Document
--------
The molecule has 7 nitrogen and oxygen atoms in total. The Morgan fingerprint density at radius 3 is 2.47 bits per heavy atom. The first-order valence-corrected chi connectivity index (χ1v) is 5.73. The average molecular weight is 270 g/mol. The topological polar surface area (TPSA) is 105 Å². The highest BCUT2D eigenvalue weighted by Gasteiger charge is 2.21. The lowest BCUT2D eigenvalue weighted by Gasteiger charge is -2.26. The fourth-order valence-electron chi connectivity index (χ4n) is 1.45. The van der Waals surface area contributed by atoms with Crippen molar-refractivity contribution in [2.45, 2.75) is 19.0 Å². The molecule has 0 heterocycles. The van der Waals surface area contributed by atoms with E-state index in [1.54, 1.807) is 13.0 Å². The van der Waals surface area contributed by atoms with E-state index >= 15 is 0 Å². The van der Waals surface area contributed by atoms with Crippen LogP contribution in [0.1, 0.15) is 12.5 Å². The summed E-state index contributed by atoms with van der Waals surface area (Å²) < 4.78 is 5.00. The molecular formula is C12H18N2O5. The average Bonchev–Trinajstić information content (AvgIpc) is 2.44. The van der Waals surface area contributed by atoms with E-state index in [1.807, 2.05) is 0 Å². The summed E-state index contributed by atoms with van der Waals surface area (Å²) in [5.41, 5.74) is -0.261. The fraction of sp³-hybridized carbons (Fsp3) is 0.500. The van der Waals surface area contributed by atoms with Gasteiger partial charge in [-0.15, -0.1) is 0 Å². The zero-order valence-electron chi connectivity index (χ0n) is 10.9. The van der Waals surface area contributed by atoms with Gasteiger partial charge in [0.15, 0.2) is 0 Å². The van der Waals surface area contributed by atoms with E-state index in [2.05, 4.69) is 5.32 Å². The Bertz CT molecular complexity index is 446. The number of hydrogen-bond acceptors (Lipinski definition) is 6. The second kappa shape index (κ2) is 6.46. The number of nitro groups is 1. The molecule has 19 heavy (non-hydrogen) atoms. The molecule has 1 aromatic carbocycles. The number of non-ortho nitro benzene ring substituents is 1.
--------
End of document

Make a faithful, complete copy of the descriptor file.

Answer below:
The molecule has 7 nitrogen and oxygen atoms in total. The Morgan fingerprint density at radius 3 is 2.47 bits per heavy atom. The first-order valence-corrected chi connectivity index (χ1v) is 5.73. The average molecular weight is 270 g/mol. The topological polar surface area (TPSA) is 105 Å². The highest BCUT2D eigenvalue weighted by Gasteiger charge is 2.21. The lowest BCUT2D eigenvalue weighted by Gasteiger charge is -2.26. The fourth-order valence-electron chi connectivity index (χ4n) is 1.45. The van der Waals surface area contributed by atoms with Crippen molar-refractivity contribution in [2.45, 2.75) is 19.0 Å². The molecule has 0 heterocycles. The van der Waals surface area contributed by atoms with E-state index in [1.54, 1.807) is 13.0 Å². The van der Waals surface area contributed by atoms with E-state index >= 15 is 0 Å². The van der Waals surface area contributed by atoms with Crippen LogP contribution in [0.1, 0.15) is 12.5 Å². The summed E-state index contributed by atoms with van der Waals surface area (Å²) < 4.78 is 5.00. The molecular formula is C12H18N2O5. The average Bonchev–Trinajstić information content (AvgIpc) is 2.44. The van der Waals surface area contributed by atoms with E-state index in [1.807, 2.05) is 0 Å². The summed E-state index contributed by atoms with van der Waals surface area (Å²) in [5.41, 5.74) is -0.261. The fraction of sp³-hybridized carbons (Fsp3) is 0.500. The van der Waals surface area contributed by atoms with Gasteiger partial charge in [-0.15, -0.1) is 0 Å². The zero-order valence-electron chi connectivity index (χ0n) is 10.9. The van der Waals surface area contributed by atoms with Gasteiger partial charge in [0.15, 0.2) is 0 Å². The van der Waals surface area contributed by atoms with E-state index in [2.05, 4.69) is 5.32 Å². The Bertz CT molecular complexity index is 446. The number of hydrogen-bond acceptors (Lipinski definition) is 6. The second kappa shape index (κ2) is 6.46. The number of nitro groups is 1. The molecule has 19 heavy (non-hydrogen) atoms. The molecule has 1 aromatic carbocycles. The number of non-ortho nitro benzene ring substituents is 1.